There is something which has been on mind recently, which is Mary's role in bringing peace to the world. Lately I have been revisiting many of my Legion books, pamphlets, materials, and even the talks I gave when I was Legion president, and re-familiarizing - or perhaps truly taking in for the first time - what it means to have a Marian devotion. Specifically, her very express role as a peace-bringer, on a dramatic and global scale. She is humble, yes, but powerful, endowed with the ability to crush the head of the serpent. And oh, how he fears her. All of this seems even more relevant than maybe even two years ago, as our country goes from news cycle to news cycle, tragedy to tragedy, division to division. While I know it is the intrinsic manner of a lifetime on earth to be full of suffering, one must ask, where and how does it end?
And if Mary promised peace through consecration and reparation (Fatima), and peace did not come (WWII) because mankind did not do as she asked, how much worse off are we now, with the absolute erosion of Christian culture everywhere? Prejudice against Christians is truly the last acceptable form of bigotry.
Today is the feast day of St. Maximilian Kolbe, the priest who was a martyr for the faith in Auschwitz. He was there because he was a priest; he died because he gave his life for another. I came across an unbelievable resource today, on Christian clergy and religious life in Auschwitz, which you can read here. Kolbe is mentioned at the end. Before that, you will read in more detail about the overall condition of Christians, specifically priests, who had been deported to the concentration camp for supposed anti-German subversive behavior. I have visited Auschwitz, and been inside the infamous cell block 11. Reading about the priests and Catholic faithful who died there for their faith somehow brings those memories back, in a worse way. I think partially because I wonder, would I have been so brave? Would I offer my life for a stranger; would I have risked my life for a clandestine prayer group and a chance to participate in a Mass? Would I die for it?
By all accounts, Maximilian Kolbe was an extraordinary man, even before his internment. He was, also, deeply devoted to Mary (took the middle name "Maria") and founded the Militia Immaculata (Army of the Immaculate One). His devotion started young; evidently at 12 he had a vision of the Virgin Mary:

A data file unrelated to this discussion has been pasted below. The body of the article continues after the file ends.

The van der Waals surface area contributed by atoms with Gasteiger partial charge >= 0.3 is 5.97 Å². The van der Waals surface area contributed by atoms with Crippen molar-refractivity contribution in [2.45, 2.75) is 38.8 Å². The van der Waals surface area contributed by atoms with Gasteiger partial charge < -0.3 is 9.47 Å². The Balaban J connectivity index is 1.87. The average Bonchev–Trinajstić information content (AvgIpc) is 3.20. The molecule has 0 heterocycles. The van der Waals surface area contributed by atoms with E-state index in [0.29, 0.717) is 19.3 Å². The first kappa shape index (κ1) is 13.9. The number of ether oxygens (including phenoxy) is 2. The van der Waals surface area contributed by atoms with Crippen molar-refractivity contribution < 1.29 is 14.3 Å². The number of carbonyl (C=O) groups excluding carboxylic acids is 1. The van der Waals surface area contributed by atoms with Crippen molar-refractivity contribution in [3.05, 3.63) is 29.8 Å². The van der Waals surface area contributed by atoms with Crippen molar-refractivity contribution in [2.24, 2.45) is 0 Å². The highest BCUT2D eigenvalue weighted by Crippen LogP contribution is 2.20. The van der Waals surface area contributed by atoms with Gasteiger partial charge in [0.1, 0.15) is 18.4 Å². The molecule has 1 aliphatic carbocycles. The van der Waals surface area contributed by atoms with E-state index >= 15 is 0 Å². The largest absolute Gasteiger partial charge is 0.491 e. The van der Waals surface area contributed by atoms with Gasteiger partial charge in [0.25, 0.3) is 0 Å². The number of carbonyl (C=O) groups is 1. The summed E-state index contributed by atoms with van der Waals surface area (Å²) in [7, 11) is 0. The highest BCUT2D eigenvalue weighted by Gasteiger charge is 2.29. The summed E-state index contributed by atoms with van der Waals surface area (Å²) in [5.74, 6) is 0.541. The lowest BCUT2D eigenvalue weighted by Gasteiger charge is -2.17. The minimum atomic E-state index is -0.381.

"That night I asked the Mother of God what was to become of me. Then she came to me holding two crowns, one white, the other red. She asked me if I was willing to accept either of these crowns. The white one meant that I should persevere in purity, and the red that I should become a martyr. I said that I would accept them both."
Pope St. John Paul II named him "The saint of our difficult century." But then, I believe he could be the patron of this one, as well.
I am only beginning to read and find more of his philosophical writings, particularly on Mariology. He was, without a doubt, a believer in the necessity for all mankind to consecrate ourselves to Mary in order to bring peace:
"Modern times are dominated by Satan and will be more so in the future. The conflict with hell cannot be engaged by men, even the most clever. The Immaculata alone has from God the promise of victory over Satan. However, assumed into Heaven, the Mother of God now requires our cooperation. She seeks souls who will consecrate themselves entirely to her, who will become in her hands effective instruments for the defeat of Satan and the spreading of God's kingdom upon earth."
This is very interesting to me. It is not just by being a good Christian that we properly serve Our Lady and her son, but by consecrating ourselves. Also, it is not in our hands - human hands - to solve the world's problems, of course. A devotion, dependence and reliance on the Virgin Mary to bring peace is the only way.
I will leave you with this quote from the patron saint of our suffering century (in my opinion, this one and the last):
"Never be afraid of loving Mary too much. You cannot love her more than Jesus did."
St. Maximilian Kolbe, pray for us.